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Yes, it has a leaning tower, but there is so much more to Pisa and its stunning Tuscan surroundings. Once you’ve climbed the tower and sipped a cappuccino in Piazza dei Miracoli, get a hire car in Pisa and go forth.
The city lies in the heart of Tuscany, an area famous for its natural beauty and endless rolling hills. Farmland takes up much of the landscape, making this a perfect driving holiday for foodies. Enjoy long Italian lunches sampling some of the freshest artisan produce, and fruit and vegetables plucked straight from the groves.
Pisa International Airport is just 10 minutes out of town and there are plenty of car hire companies there vying for your business. There is a shuttle bus to the rental car depot, so check signage for directions. Florence Airport is an hour’s drive of 50 miles, and Pisa Centrale is the city’s main train station.
There’s plenty of choice for those getting a rental car in Pisa, with pick-ups at any of the main transport hubs or in the city centre. Goldcar, Firefly and InterRent all supply a choice of vehicles. If you are travelling with children it is useful to book any car seats that you may need in advance.
So once you’re ready to start your driving adventure why not head straight for the Renaissance city of Florence, Tuscany’s capital. Home to so many famous masterpieces, Florence is a feast for the eyes. The Uffizi Gallery houses some of the world’s most famous works, including Botticelli’s Birth of Venus, the Tondo Doni by Michelangelo and Leonardo da Vinci's The Annunciation. The original statue of David, by Michelangelo, is on display at the Accademia Gallery Museum, and tickets can be bought in advance, which can help to avoid the lengthy queues.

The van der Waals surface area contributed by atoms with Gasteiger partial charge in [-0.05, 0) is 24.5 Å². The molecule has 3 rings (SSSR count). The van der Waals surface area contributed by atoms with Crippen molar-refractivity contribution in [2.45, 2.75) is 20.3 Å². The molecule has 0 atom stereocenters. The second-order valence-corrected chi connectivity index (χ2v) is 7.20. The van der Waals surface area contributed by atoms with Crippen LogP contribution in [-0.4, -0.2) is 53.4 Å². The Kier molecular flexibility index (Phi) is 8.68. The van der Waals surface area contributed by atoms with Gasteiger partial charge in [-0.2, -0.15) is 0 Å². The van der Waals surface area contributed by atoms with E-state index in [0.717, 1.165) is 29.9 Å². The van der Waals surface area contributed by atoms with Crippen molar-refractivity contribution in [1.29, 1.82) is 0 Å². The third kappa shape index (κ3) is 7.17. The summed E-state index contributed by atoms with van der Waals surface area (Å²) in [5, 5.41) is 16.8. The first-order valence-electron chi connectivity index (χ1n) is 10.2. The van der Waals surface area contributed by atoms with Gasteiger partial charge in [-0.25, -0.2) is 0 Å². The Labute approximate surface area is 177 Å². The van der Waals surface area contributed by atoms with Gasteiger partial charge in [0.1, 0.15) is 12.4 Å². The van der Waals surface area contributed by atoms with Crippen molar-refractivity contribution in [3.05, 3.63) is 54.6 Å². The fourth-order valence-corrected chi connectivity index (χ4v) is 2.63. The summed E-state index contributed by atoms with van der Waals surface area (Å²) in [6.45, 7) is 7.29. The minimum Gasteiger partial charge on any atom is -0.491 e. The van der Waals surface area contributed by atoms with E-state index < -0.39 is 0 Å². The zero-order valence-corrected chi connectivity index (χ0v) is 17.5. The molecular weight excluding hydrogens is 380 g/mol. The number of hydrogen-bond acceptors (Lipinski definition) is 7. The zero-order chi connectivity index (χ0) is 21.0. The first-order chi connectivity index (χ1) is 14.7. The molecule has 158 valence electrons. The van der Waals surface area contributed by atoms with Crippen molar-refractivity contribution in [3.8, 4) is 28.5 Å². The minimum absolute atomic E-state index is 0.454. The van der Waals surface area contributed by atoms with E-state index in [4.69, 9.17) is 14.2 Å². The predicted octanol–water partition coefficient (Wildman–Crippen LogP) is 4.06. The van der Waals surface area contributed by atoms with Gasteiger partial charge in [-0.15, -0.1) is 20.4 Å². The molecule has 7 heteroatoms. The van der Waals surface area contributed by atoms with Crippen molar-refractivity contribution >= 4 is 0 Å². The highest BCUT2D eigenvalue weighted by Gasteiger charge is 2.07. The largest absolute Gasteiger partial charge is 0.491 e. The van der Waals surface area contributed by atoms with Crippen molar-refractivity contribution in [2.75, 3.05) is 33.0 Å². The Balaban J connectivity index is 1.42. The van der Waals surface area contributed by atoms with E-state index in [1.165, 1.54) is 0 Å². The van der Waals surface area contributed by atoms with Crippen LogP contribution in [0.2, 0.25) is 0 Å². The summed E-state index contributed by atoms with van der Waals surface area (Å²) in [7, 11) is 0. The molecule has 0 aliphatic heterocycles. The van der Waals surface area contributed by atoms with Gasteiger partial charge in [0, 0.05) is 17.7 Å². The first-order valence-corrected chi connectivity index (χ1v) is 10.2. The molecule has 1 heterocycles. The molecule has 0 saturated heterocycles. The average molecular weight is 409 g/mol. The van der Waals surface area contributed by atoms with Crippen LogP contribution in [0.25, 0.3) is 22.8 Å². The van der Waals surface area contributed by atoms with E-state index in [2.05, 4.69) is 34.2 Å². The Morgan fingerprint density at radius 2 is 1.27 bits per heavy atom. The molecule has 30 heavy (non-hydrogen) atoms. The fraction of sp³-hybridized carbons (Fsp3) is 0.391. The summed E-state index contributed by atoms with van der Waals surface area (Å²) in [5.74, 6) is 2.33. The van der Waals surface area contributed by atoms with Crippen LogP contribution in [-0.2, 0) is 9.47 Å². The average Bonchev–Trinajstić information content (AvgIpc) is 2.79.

Bologna, situated just over 100 miles from Pisa, may be a lesser-known Italian city, but it is fast becoming a foodie Mecca. Its warm golden tones and medieval streets provide days of idle wandering. And as the name suggest, this is the home of the famous Bolognese ragu, though the authentic dish differs somewhat from the spaghetti version so many of us know.
Another option is driving two hours along the coast up to Genoa. A popular stop-off for cruise ships, Genoa has a busy working port and an important maritime history – it is thought to be the birthplace of Christopher Columbus. Its Galata Museo del Mare, or museum of the sea, sets this city’s past in context and it is a popular tourist destination. Once your appetite for history is sated, it is time to attend to your stomach. Genoa’s old town is a maze of higgledy streets with a vast choice of eateries. More pasta anyone?
Reputation has it that the Italians drive fast, but don’t let that put you off. The motorways are well maintained and well signposted so relax and take your time. Try to find a car park where possible - there can be a slightly cavalier attitude to vehicles parked on the roadside.
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